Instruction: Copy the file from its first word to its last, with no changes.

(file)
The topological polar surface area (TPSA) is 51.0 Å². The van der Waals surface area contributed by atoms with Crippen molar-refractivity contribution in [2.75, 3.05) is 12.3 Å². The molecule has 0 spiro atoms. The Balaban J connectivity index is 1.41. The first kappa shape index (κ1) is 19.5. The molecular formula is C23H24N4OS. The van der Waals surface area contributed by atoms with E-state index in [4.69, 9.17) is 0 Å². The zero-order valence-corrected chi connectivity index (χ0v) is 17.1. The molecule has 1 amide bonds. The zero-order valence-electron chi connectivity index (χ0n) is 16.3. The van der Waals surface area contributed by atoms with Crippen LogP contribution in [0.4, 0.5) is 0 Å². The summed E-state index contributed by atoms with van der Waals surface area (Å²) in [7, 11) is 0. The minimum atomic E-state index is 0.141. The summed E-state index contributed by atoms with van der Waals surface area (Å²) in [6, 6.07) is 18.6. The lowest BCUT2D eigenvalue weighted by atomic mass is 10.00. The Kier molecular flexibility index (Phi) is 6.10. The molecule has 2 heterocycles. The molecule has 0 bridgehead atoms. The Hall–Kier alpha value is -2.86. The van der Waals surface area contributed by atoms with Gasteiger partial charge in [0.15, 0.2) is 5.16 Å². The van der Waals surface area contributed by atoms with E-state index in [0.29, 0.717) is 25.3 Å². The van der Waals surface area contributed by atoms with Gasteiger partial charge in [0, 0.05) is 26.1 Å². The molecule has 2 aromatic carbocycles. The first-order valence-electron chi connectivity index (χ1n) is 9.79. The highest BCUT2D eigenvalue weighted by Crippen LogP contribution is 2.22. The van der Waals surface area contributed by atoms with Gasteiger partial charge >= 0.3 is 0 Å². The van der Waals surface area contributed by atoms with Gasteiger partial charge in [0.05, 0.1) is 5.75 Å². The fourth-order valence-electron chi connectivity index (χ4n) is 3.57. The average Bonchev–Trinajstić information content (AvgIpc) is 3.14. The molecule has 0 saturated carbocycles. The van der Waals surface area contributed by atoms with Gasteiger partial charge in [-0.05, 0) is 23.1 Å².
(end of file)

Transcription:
The topological polar surface area (TPSA) is 51.0 Å². The van der Waals surface area contributed by atoms with Crippen molar-refractivity contribution in [2.75, 3.05) is 12.3 Å². The molecule has 0 spiro atoms. The Balaban J connectivity index is 1.41. The first kappa shape index (κ1) is 19.5. The molecular formula is C23H24N4OS. The van der Waals surface area contributed by atoms with E-state index in [4.69, 9.17) is 0 Å². The zero-order valence-corrected chi connectivity index (χ0v) is 17.1. The molecule has 1 amide bonds. The zero-order valence-electron chi connectivity index (χ0n) is 16.3. The van der Waals surface area contributed by atoms with Crippen LogP contribution in [0.4, 0.5) is 0 Å². The summed E-state index contributed by atoms with van der Waals surface area (Å²) in [7, 11) is 0. The minimum atomic E-state index is 0.141. The summed E-state index contributed by atoms with van der Waals surface area (Å²) in [6, 6.07) is 18.6. The lowest BCUT2D eigenvalue weighted by atomic mass is 10.00. The Kier molecular flexibility index (Phi) is 6.10. The molecule has 2 heterocycles. The molecule has 0 bridgehead atoms. The Hall–Kier alpha value is -2.86. The van der Waals surface area contributed by atoms with Gasteiger partial charge in [0.15, 0.2) is 5.16 Å². The van der Waals surface area contributed by atoms with E-state index in [0.29, 0.717) is 25.3 Å². The van der Waals surface area contributed by atoms with Gasteiger partial charge in [0, 0.05) is 26.1 Å². The molecule has 2 aromatic carbocycles. The first-order valence-electron chi connectivity index (χ1n) is 9.79. The highest BCUT2D eigenvalue weighted by Crippen LogP contribution is 2.22. The van der Waals surface area contributed by atoms with Gasteiger partial charge >= 0.3 is 0 Å². The van der Waals surface area contributed by atoms with Gasteiger partial charge in [0.05, 0.1) is 5.75 Å². The fourth-order valence-electron chi connectivity index (χ4n) is 3.57. The average Bonchev–Trinajstić information content (AvgIpc) is 3.14. The molecule has 0 saturated carbocycles. The van der Waals surface area contributed by atoms with Gasteiger partial charge in [-0.05, 0) is 23.1 Å².